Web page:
In the face of this new competition, banks are increasingly seeking ways to cooperate with mobile financial services providers.

This has seen the birth of innovative banking solutions such as Textacash (CABS), Mobile Banking (CBZ), GetCash Wallet (GetCash) and Mobile Moola (FBC).

These innovative products come at a time when the popularity of Visa and MasterCard is waning due to nostro funding challenges.

Quite clearly, the competitive advantage that will be gained from co-operation with mobile financial services providers would inspire the other banks to dip their toes in mobile application development.

One benefit from co-operation with banks is that mobile financial services providers may not have to abide by capital, liquidity and other prudential measures.

As mobile operators seek new sources of revenue to counter the effects of the rise in over-the-top services like WhatsApp, Skype and Facebook on revenue from voice call, mobile financial services are increasingly getting into the traditional banking space. Econet recently launched a number of mobile applications with superior benefits to customers which include improved design and are easy to operate. The new Ecocash app is clearly a fantastic application. It is believed that the relaunch of the One Wallet product by the NetOne together with increased take up of OneFusion product will come with increased benefits to customers.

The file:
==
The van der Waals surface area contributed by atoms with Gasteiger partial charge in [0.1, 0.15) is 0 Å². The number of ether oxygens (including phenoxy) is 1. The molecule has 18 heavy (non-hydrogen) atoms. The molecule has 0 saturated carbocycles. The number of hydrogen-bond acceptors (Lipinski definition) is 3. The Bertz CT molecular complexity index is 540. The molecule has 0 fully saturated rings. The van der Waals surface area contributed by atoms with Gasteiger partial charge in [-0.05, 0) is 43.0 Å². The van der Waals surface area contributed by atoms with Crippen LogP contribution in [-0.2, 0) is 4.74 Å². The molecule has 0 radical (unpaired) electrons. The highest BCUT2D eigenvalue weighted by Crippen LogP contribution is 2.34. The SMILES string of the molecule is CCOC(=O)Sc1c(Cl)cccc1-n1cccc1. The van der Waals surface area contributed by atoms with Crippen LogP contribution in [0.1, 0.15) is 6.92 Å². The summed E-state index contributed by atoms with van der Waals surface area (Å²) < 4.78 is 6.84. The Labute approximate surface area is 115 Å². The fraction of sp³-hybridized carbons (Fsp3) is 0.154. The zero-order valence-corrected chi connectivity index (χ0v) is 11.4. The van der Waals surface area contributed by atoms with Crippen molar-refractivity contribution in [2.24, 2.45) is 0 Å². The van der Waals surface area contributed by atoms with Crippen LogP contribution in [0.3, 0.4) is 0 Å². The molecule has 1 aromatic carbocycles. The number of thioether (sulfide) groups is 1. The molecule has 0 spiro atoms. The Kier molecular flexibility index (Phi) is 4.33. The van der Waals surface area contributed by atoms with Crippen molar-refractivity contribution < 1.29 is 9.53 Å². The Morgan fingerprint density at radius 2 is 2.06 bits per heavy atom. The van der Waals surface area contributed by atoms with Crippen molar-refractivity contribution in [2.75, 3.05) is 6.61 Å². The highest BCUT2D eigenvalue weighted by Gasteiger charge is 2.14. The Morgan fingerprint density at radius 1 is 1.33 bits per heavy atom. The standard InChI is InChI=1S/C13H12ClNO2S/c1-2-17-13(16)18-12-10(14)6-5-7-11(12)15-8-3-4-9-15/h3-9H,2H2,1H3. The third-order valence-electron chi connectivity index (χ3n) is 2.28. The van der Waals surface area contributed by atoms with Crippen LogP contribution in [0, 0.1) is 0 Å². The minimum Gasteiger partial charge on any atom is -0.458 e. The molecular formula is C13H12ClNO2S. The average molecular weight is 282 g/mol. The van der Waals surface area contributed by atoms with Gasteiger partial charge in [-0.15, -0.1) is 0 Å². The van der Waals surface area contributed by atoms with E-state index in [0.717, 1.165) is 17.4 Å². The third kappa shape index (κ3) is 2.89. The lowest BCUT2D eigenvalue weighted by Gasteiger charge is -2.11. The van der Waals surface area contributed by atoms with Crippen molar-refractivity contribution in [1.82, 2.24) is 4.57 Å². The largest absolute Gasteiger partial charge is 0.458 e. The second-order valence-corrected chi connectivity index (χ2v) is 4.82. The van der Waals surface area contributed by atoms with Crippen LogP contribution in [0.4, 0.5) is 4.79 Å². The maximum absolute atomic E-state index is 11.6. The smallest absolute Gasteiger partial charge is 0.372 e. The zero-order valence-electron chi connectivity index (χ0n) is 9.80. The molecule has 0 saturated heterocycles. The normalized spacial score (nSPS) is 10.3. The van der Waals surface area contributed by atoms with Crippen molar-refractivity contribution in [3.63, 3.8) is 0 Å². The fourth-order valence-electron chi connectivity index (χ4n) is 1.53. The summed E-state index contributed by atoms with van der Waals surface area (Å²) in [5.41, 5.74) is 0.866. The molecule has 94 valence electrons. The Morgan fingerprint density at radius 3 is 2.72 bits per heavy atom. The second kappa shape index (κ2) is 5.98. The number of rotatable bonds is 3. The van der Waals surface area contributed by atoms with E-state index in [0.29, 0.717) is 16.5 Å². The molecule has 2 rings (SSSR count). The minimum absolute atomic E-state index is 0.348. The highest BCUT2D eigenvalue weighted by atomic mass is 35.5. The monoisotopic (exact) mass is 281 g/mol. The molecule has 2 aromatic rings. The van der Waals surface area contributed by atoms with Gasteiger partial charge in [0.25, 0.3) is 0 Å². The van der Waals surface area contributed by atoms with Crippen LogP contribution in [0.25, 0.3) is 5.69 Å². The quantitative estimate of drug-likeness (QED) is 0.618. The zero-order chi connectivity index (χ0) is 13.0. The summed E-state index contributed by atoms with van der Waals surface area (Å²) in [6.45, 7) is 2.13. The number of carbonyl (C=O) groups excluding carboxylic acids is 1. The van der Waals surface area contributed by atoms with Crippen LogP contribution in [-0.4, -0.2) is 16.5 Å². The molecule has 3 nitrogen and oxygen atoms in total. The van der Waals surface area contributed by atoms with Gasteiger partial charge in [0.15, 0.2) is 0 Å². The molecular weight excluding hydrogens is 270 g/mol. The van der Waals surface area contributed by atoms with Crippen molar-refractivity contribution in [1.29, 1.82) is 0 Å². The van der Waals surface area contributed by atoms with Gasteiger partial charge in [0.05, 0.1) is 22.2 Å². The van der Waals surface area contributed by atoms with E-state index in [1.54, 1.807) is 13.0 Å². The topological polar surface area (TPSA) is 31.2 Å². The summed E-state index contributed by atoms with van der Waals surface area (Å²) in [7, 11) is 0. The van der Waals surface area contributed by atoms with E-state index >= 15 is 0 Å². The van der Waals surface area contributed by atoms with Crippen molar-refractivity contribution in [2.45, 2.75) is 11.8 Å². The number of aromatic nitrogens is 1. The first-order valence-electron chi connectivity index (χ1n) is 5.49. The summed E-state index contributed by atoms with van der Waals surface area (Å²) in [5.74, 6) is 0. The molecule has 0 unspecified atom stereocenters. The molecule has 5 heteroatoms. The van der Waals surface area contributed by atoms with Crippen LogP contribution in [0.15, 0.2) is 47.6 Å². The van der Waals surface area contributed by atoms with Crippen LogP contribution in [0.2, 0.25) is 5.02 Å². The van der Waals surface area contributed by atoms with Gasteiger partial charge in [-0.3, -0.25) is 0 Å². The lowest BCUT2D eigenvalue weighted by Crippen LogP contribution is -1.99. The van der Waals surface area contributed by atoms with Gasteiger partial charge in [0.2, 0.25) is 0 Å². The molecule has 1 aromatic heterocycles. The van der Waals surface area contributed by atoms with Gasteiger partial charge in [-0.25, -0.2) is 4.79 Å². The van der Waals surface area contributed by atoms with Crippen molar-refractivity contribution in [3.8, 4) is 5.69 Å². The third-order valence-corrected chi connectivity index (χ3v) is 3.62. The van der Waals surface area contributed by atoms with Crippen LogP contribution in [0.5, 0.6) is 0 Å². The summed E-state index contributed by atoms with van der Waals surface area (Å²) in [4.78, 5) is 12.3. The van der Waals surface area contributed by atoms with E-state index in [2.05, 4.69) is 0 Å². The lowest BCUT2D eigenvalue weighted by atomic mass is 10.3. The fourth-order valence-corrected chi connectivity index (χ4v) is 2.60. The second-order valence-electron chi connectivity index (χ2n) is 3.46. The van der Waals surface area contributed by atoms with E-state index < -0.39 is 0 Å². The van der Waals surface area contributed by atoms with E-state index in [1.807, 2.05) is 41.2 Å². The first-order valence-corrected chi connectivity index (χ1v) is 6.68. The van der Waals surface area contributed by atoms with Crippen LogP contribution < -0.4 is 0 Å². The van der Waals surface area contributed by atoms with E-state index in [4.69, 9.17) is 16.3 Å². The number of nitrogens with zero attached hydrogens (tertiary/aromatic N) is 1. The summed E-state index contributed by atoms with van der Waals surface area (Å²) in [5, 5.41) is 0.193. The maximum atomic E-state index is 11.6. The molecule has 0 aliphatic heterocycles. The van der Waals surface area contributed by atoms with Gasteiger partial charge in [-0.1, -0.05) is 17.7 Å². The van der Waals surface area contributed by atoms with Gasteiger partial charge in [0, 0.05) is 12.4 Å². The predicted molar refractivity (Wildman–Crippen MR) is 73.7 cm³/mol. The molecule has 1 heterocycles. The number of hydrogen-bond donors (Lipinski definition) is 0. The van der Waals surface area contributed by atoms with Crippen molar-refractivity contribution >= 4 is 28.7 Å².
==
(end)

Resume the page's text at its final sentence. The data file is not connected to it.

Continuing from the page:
These innovations are also happening at bank level. The CBZ Touch App is well respected by its customers for convenience.

These innovations will undoubtedly lead to increased interest in mobile financial services and those banks that will lag behind will be left out of the competition.

Whilst mobile money is a real threat to banking, it is not immune to the classic innovator's dilemma that any change would not sit well with risk averse customers. Quite often, we technophobes are not comfortable with technological change.

However, the forces behind the growth of mobile money are too strong to resist over time. Therefore, we should brace for change in the financial services system.

Gwanyanya is an economist and banker. He is the founder and CEO of PerconAdvisory, head of financial advisory portfolio of Zimbabwe Business Arts and Hub (ZIBAH) and executive member of the Zimbabwe Economic Society.